John Dickinson: … are you seriously suggesting that we publish a paper declaring to all the world that an illegal rebellion is, in reality, a legal one?
Benjamin Franklin: Oh Mr. Dickinson, I'm surprised at you. You should know that rebellion is always legal in the first person, such as "our rebellion." It is only in the third person - "their rebellion" - that it is illegal.
Yes, it is a fact that our “Founding Fathers” were traitors to the British crown. That is not debatable. But, as Franklin states, they won, so they became (at least on this side of the Atlantic) our “patriotic Founders” instead, at least in our history.
However, when the Confederate States was formed, its citizens (including its leaders) had been citizens of the United States. Now, I won’t debate the question of these men being caught in a difficult situation between their duty to the US and what they felt was their duty to their States. I see a parallel here with many men about my age who faced a difficult choice during the Vietnam era between “duty to country” and personal beliefs. On the other hand, the Confederate generals, in large part, were commissioned officers in the US military, hence they had taken an oath to defend the US. When the war broke out, many of them resigned those commissions in order to take up arms against the US. That would appear to be a textbook example of treason, which, I feel, in my own perhaps prejudiced way, is not paralleled by those of us who disagreed with the Vietnam War and were being forced to join the military against their wishes or to lose our citizenship.
I have often thought it odd that some people wish to honor a “heritage” of treason through honoring statues, flags, etc. which are symbols of those traitorous acts on the part of Confederates. When one combines that oddity with the fact that such Confederate notables as Robert E. Lee did not wish for monuments to be erected in honor of their defiance of the United States, it becomes even more puzzling. “It’s often forgotten that Lee himself, after the Civil War, opposed monuments, specifically Confederate war monuments,” said Jonathan Horn, the author of the Lee biography, The Man Who Would Not Be Washington.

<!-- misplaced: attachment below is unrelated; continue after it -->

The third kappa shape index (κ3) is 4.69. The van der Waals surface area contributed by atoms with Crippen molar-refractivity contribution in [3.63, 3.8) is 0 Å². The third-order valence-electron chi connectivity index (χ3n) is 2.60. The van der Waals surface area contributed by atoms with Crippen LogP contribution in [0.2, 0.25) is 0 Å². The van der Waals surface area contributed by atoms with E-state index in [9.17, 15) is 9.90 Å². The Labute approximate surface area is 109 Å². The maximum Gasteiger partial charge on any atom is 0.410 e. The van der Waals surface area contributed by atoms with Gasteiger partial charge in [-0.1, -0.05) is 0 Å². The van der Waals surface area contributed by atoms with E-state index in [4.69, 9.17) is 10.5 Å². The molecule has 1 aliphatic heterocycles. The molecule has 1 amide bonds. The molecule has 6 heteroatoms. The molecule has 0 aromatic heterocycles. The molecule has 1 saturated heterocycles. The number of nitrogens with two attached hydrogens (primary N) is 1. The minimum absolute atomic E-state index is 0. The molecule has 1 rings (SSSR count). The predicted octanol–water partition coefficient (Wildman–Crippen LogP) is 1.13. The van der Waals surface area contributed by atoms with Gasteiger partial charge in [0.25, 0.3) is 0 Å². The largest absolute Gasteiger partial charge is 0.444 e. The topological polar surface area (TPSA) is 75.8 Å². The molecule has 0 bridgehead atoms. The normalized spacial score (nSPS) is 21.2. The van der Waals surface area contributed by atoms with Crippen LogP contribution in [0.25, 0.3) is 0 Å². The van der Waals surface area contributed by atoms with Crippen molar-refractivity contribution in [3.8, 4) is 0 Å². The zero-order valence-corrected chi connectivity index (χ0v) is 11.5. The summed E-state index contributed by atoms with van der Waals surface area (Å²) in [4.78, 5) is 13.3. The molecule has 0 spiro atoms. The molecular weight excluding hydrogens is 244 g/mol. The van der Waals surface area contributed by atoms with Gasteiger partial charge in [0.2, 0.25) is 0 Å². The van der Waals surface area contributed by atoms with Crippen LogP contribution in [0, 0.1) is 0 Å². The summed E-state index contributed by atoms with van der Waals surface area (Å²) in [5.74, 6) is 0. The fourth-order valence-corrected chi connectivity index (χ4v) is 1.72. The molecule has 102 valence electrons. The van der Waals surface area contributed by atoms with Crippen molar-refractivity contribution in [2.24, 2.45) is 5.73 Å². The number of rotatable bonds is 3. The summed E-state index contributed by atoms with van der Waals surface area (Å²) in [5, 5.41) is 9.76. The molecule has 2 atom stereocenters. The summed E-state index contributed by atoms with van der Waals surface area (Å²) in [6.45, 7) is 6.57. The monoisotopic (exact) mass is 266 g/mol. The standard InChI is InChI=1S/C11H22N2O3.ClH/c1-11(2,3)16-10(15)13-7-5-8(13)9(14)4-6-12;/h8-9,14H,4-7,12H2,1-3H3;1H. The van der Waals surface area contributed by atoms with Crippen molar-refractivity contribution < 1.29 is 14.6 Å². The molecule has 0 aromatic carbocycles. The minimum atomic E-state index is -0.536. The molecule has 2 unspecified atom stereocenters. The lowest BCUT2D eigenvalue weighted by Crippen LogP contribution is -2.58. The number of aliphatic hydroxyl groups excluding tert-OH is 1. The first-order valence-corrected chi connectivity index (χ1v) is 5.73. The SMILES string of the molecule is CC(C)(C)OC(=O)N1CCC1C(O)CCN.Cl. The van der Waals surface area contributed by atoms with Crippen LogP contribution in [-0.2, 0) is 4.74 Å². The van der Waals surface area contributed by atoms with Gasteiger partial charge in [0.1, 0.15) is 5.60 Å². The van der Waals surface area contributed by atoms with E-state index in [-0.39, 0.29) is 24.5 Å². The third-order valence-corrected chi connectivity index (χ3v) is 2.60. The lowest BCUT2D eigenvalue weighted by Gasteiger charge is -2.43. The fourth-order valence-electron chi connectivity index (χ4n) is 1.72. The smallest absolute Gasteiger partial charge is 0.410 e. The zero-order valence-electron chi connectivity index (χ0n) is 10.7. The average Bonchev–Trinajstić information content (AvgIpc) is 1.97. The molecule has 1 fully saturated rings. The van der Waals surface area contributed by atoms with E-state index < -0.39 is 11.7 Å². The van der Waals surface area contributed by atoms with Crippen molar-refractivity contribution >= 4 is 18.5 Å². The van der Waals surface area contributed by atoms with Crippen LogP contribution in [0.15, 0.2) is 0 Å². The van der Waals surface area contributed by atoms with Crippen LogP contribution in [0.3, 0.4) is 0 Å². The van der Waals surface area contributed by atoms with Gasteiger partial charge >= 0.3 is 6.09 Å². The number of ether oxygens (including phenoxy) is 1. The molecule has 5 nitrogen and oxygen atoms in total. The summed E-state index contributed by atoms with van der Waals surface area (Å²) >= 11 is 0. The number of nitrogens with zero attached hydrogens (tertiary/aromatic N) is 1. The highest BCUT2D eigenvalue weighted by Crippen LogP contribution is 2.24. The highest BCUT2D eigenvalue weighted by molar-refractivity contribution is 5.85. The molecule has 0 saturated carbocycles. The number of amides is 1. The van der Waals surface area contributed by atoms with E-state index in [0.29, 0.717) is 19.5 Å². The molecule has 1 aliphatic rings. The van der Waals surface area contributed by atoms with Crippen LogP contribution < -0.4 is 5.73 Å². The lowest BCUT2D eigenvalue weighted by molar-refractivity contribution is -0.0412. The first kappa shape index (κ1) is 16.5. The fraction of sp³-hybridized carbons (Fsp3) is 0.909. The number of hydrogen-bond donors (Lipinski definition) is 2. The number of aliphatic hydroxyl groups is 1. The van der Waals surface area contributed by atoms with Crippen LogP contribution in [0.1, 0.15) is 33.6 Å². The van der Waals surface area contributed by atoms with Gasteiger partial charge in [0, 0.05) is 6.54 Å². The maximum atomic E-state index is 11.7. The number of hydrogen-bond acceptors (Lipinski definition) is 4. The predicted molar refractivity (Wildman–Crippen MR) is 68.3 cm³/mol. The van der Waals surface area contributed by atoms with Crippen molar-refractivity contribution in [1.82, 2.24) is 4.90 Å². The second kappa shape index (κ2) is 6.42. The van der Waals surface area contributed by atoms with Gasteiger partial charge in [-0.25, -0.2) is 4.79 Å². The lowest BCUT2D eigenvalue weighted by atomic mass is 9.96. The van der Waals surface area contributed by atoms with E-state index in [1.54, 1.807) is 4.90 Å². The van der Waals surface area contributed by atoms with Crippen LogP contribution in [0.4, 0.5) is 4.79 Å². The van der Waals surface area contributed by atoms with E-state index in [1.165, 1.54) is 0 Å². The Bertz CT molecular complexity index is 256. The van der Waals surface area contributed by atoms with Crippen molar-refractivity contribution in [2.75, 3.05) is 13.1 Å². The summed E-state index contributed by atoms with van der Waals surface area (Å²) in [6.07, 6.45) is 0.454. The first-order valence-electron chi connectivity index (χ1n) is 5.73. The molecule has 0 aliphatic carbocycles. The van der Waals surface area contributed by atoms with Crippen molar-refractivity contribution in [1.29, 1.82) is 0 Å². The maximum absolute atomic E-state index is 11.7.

It is also, I believe, worth noting that many of the statues of Lee and other Confederates were not raised until well after the Civil War during the rise of “Jim Crow” laws, the KKK, etc. I find it strange that many people should wish to declare their pride in a “heritage” which was based on divisiveness, racism, hatred, and treason.
Of course, much of my concern about this may be my concern over the conflation of the ideas that patriotism means support for political leadership. I will acknowledge that “Big D” is the President, but I refuse to accept that that means I have to blindly accept his tweets as equivalent to Gospel. This is to say nothing of the fact that I believe that it is against established ethical rules for a publically elected official to interfere with the employment practices of a private company. If professional sports teams wish to try to create rules to abolish the First Amendment for their employees, that is their right, but I doubt if that view will stand up to scrutiny of the courts. But it’s not up to “Big D.” If members of any group don’t wish to support the policies (tweets seem to be all most of them are) of “Big D” and his buds, he doesn’t have to like it, but it is their right to do so. AND WE AS GOOD AMERICANS HAVE TO SUPPORT THIS! It’s what the flag, the pledge, and the anthem SYMBOLIZE! Not supporting the stated values of the country is the real way of “disrespecting” those who died to defend those values. They didn’t fight for a piece of cloth, a song, or a pledge; they fought for the IDEA of America! And that idea includes the right “…peaceably to assemble, and to petition the Government for a redress of grievances.”